Prepared by Dr. John E. Marshall
Matt. 10:3a “Philip,. . .”
Simon the Leader, Andrew the Usher, James the Thunderbolt, and John the Beloved are followed by Philip. Always fifth on the Bible’s lists of the Twelve, Philip was evidently the leader of the second set of four. His name was Greek, made famous by the father of Alexander the Great, and meant “lover of horses.”
The Bible’s portrait of Philip can be summarized in three adjectives: earnest, blunt, analytical. First, Philip was earnest. From the beginning moment of his walk with Jesus, Philip was dead serious about his faith, unashamed to be known as a follower of Christ. When Jesus said to him, “Follow me,” Philip immediately obeyed and quickly went to tell his friend Nathaniel what had happened (JN 1:45).
Identification with Christ is an act of utmost urgency. Jesus made this very clear, easy to understand, “Whoever is ashamed of Me and My words, of him will the Son of Man be ashamed when He comes in His glory” (LK 9:26 NAS).
Once people personally trust in Jesus, they should be immersed in water, baptized as Jesus commanded, to make a public statement of allegiance to Christ.
Grandpa Marshall said, “You don’t have to be baptized to be saved, but if you’re saved, you will be baptized.” I never was totally sure of his logic here, but he was at least headed in the right direction. We need, by stirring the baptismal waters, to identify ourselves with Christ soon after our first moment of faith.
Identification with Christ should begin with baptism, but must not end there. It also entails, as it did for Philip, a desire to tell others about Jesus. As years go by, this initial desire to share may be squelched due to being burned by failures, or suppressed due to ridicule and embarrassment, or drowned under a flood of other good deeds we use to salve our consciences for disobedience in this vital area.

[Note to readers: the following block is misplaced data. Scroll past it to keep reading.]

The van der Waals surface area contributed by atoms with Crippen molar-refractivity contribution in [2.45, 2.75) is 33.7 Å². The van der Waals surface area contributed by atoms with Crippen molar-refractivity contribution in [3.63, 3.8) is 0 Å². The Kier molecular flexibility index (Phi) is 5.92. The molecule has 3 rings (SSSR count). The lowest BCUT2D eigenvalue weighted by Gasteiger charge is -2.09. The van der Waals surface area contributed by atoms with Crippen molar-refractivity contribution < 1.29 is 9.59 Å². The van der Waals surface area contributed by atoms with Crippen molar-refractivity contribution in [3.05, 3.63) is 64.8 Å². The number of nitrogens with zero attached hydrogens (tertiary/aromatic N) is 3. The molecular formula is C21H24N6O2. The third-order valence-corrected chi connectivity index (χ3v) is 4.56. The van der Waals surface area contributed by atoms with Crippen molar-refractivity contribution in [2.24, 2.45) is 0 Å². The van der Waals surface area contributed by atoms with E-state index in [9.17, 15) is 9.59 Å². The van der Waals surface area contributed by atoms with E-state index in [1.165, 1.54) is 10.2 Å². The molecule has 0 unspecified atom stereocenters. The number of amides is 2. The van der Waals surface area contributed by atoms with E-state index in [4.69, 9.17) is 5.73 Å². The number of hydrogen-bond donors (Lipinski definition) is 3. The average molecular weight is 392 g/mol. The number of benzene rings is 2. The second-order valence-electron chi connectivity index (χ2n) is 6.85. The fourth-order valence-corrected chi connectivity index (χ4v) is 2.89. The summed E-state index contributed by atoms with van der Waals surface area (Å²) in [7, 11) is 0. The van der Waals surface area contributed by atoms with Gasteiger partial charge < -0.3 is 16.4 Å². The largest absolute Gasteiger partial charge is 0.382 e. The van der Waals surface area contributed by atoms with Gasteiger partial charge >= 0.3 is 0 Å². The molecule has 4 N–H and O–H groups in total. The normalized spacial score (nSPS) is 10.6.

Normal Christianity contains a desire to share our faith. We may have squelched and squashed our urge to share Christ with others, but if we are true believers, the desire still lies buried somewhere within us. If this desire is dormant in us, we need to do some serious soul searching, and ask God to resurrect it.
While on a plane Monday, headed to speak in chapel at my alma mater, New Orleans Baptist Seminary, I was writing a brief on missions to present at our next staff meeting. I was interrupted by a prompting that I would be an ultimate hypocrite if I did not take time from my writing about the lost to share the Gospel with the young man next to me. Unable to muster a good reason not to share, I engaged him in conversation. He was a Tulane engineering student. I, a mathematician by training, chatted a while about our common area of interest and then reminded him mathematicians have historically tended to be very religious. I told him the order and structure I learned about in math classes helped convince me there had to be an ultimate reality behind them. I said I found fulfillment in Jesus, and gave him our web site address to contact for more info. He was congenial and gracious. I’m glad I took time to talk to him. It reminded me who I am and what I’m supposed to do. I’m a follower of Jesus, and should never be ashamed to let it be known.